The magistrate’s letter has not been made public in court records, possibly to give the government time to weigh in. Gallagher asked the Justice Department to respond before June 12.

Beginning in 2002 and 2003, Drake joined a group of whistleblowers who cooperated with congressional and Pentagon inspector general inquiries scrutinizing the NSA’s surveillance programs.

Yet the Obama administration targeted him and other U.S. intelligence officials under the Espionage Act for leaking classified information to journalists who were looking into alleged wrongdoing and abuse by spy agencies.

When the prosecution’s case fell apart, U.S. District Court Judge Richard Bennett, who presided over the case, called the Justice Department’s years-long pursuit of Drake “unconscionable,” adding that it didn’t “pass the smell test.” Bennett, a former U.S. attorney in Maryland, sentenced Drake to community service and probation.

Radack told Bennett in an April 17 letter that she heard of the document destruction charges this year while representing Drake in his whistleblower complaint accusing the NSA of retaliating against him.

The government’s handling of documents first became an issue during the evidence-gathering stage of Drake’s prosecution, when his criminal defense lawyers sought records related to his whistleblower cooperation with the Pentagon inspector general’s office in order to defend him.

At the time, the Justice Department told the judge that most of the “hard copy documents” related to the Pentagon inspector general’s office audit that Drake had cooperated with were destroyed “pursuant to a standard document destruction policy” and couldn’t be provided to the defense.

Radack told Bennett that she believed otherwise.

“I investigated the destruction of documents and learned that the (the Pentagon inspector general’s office) does not have a document destruction policy,” she wrote in her letter to the judge. “Rather, (the inspector general’s office) has a Records Management Program, which dictated that the documents should have been retained.”

Radack, who was not Drake’s original criminal defense lawyer, wrote that she learned of allegations that the Pentagon inspector general office’s documents “were destroyed outside of normal policy and to impede a judicial process, specifically, the criminal case against Mr. Drake.”

She did not accuse prosecutors of misconduct in the letter, but she asked the judge to refer the matter to the “appropriate authority” for investigation because the Justice Department’s account to the court “was not accurate.”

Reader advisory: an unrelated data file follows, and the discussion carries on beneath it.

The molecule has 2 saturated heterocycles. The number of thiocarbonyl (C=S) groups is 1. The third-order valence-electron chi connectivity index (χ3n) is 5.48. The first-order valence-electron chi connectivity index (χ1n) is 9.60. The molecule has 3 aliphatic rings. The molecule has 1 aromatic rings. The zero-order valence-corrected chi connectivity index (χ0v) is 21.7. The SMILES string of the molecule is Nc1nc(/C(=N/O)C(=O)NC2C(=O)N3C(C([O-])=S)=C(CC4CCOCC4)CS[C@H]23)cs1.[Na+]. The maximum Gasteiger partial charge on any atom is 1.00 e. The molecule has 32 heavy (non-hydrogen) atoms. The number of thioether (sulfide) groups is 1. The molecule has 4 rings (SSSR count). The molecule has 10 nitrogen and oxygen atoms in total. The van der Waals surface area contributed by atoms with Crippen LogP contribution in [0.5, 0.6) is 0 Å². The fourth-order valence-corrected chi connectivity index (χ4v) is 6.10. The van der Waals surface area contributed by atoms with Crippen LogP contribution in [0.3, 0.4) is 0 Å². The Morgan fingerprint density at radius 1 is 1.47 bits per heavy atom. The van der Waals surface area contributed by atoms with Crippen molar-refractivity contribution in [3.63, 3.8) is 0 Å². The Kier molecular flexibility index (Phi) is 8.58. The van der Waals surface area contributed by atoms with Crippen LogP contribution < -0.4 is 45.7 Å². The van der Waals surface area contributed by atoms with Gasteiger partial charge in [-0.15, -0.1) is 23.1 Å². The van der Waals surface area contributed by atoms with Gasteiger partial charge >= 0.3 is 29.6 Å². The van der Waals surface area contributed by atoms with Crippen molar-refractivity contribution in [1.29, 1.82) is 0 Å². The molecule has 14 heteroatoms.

Radack has become well known for her stance against the Obama administration’s crackdown on media leaks and for her representation of Edward Snowden, the former NSA contractor who leaked classified documents about the spy agency’s surveillance to the media.

McClatchy reported earlier that the document destruction allegations arose out of a series of still-secret complaints filed by multiple former and current officials from the Pentagon inspector general’s office about their office’s handling of whistleblower cases, including Drake’s.

The group alleged to the Office of Special Counsel, a separate agency that investigates whistleblower complaints, that senior officials with the inspector general’s office had attempted to water down or change findings in investigations because of fear of political controversy.

The officials have asked the Office of Special Counsel for anonymity, citing fear of retaliation, and the counsel’s office has refused to comment on the complaints. The Pentagon inspector general’s office has declined to comment as well.

Radack told the judge that she learned that the destruction of Drake’s records prompted a debate inside the Pentagon inspector general’s office over whether they’d been improperly destroyed to cover up the office’s role in the leak investigation.

Officials within the inspector general’s office disagreed about whether Drake and other NSA sources were being sufficiently protected as sources and whistleblowers during the audit, she said.

Drake described his complaint with the Pentagon inspector general’s office as his last-ditch effort to hold the NSA accountable for what he alleges is illegal retaliation against whistleblowers like him.

Drake said he emptied all his bank accounts, spent his retirement, and was declared indigent before the court as the Justice Department prosecuted him. He added he was then left unemployable by the federal government after the NSA suspended his clearance. He now works at an Apple Store in Maryland.